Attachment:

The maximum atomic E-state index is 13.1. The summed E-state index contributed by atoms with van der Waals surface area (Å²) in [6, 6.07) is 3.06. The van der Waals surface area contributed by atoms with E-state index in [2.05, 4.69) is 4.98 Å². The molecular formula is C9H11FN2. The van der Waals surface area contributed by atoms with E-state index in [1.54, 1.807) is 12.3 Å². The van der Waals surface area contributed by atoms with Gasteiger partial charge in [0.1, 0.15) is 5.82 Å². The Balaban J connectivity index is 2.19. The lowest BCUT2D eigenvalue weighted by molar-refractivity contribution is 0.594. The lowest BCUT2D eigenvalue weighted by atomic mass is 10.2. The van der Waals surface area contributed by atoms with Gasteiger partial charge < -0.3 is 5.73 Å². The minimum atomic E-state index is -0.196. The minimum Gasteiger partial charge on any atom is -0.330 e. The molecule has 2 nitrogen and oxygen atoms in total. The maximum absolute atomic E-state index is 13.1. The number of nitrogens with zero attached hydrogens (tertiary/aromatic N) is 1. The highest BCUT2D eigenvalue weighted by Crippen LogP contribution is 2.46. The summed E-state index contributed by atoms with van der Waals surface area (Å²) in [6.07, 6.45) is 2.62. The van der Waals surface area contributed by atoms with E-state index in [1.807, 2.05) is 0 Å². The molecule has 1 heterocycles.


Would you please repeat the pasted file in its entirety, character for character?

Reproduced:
The maximum atomic E-state index is 13.1. The summed E-state index contributed by atoms with van der Waals surface area (Å²) in [6, 6.07) is 3.06. The van der Waals surface area contributed by atoms with E-state index in [2.05, 4.69) is 4.98 Å². The molecular formula is C9H11FN2. The van der Waals surface area contributed by atoms with E-state index in [1.54, 1.807) is 12.3 Å². The van der Waals surface area contributed by atoms with Gasteiger partial charge in [0.1, 0.15) is 5.82 Å². The Balaban J connectivity index is 2.19. The lowest BCUT2D eigenvalue weighted by molar-refractivity contribution is 0.594. The lowest BCUT2D eigenvalue weighted by atomic mass is 10.2. The van der Waals surface area contributed by atoms with Gasteiger partial charge < -0.3 is 5.73 Å². The minimum atomic E-state index is -0.196. The minimum Gasteiger partial charge on any atom is -0.330 e. The molecule has 2 nitrogen and oxygen atoms in total. The maximum absolute atomic E-state index is 13.1. The number of nitrogens with zero attached hydrogens (tertiary/aromatic N) is 1. The highest BCUT2D eigenvalue weighted by Crippen LogP contribution is 2.46. The summed E-state index contributed by atoms with van der Waals surface area (Å²) in [6.07, 6.45) is 2.62. The van der Waals surface area contributed by atoms with E-state index in [1.807, 2.05) is 0 Å². The molecule has 1 heterocycles.